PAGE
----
- 1 English
- 2 French
- 3 Italian
- 4 Latin
- Incapable of producing results; doomed not to be successful; not worth attempting.
1898, Winston Churchill, chapter 4, in The Celebrity:
- No matter how early I came down, I would find him on the veranda, smoking cigarettes, or […] . And at last I began to realize in my harassed soul that all elusion was futile, and to take such holidays as I could get, when he was off with a girl, in a spirit of thankfulness.
1915, George A. Birmingham, “chapter I”, in Gossamer (Project Gutenberg; EBook #24394), London: Methuen & Co., published 8 January 2013 (Project Gutenberg version), OCLC 558189256:
- There is an hour or two, after the passengers have embarked, which is disquieting and fussy. […] Stewards, carrying cabin trunks, swarm in the corridors. Passengers wander restlessly about or hurry, with futile energy, from place to place.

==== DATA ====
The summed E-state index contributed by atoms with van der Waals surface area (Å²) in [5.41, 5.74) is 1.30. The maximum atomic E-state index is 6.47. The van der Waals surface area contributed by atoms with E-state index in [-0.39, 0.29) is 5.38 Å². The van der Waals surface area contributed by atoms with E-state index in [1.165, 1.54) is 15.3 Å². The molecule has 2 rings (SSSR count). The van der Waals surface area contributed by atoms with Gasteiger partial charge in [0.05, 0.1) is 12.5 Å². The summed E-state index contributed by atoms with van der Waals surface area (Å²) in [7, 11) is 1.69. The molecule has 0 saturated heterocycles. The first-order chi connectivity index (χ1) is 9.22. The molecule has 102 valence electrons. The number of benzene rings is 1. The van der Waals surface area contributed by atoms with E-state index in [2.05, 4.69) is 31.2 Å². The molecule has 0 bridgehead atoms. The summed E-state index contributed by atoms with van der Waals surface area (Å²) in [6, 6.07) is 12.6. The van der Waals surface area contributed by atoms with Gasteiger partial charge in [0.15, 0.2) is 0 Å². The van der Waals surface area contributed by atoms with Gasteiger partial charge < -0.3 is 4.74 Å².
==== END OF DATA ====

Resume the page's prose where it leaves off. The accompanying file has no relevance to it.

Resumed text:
2011 December 15, Marc Higginson, “Shamrock Rovers 0-4 Tottenham”, in BBC Sport:
- Goals from Steven Pienaar, Andros Townsend, Jermain Defoe and Harry Kane sealed the win, but Rubin Kazan's 1-1 draw against PAOK Salonika rendered Spurs' efforts futile.
- See also Thesaurus:futile
incapable of producing results
futile (plural futiles)
- “futile” in le Trésor de la langue française informatisé (The Digitized Treasury of the French Language).
futile (masculine and feminine plural futili)
- futile in Charlton T. Lewis and Charles Short (1879) A Latin Dictionary, Oxford: Clarendon Press
- futile in Charlton T. Lewis (1891) An Elementary Latin Dictionary, New York: Harper & Brothers
- futile in Gaffiot, Félix (1934) Dictionnaire Illustré Latin-Français [Illustrated Latin-French Dictionary], Hachette